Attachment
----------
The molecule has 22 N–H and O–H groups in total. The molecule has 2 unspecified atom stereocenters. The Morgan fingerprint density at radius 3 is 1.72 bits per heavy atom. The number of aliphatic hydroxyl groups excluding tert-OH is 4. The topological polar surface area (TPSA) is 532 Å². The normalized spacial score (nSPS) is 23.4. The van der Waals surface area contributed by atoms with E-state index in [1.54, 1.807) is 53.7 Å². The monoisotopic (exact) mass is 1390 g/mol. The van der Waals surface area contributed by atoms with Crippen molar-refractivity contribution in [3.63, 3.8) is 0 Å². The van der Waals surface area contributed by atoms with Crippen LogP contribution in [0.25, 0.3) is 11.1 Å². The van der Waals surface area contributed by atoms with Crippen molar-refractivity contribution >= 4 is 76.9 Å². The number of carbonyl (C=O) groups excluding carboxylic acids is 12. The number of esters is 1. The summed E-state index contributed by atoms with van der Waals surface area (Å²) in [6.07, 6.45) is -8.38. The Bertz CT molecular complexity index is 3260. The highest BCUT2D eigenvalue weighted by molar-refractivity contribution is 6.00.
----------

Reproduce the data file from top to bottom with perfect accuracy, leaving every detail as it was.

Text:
The molecule has 22 N–H and O–H groups in total. The molecule has 2 unspecified atom stereocenters. The Morgan fingerprint density at radius 3 is 1.72 bits per heavy atom. The number of aliphatic hydroxyl groups excluding tert-OH is 4. The topological polar surface area (TPSA) is 532 Å². The normalized spacial score (nSPS) is 23.4. The van der Waals surface area contributed by atoms with E-state index in [1.54, 1.807) is 53.7 Å². The monoisotopic (exact) mass is 1390 g/mol. The van der Waals surface area contributed by atoms with Crippen molar-refractivity contribution in [3.63, 3.8) is 0 Å². The van der Waals surface area contributed by atoms with Crippen LogP contribution in [0.25, 0.3) is 11.1 Å². The van der Waals surface area contributed by atoms with Crippen molar-refractivity contribution >= 4 is 76.9 Å². The number of carbonyl (C=O) groups excluding carboxylic acids is 12. The number of esters is 1. The summed E-state index contributed by atoms with van der Waals surface area (Å²) in [6.07, 6.45) is -8.38. The Bertz CT molecular complexity index is 3260. The highest BCUT2D eigenvalue weighted by molar-refractivity contribution is 6.00.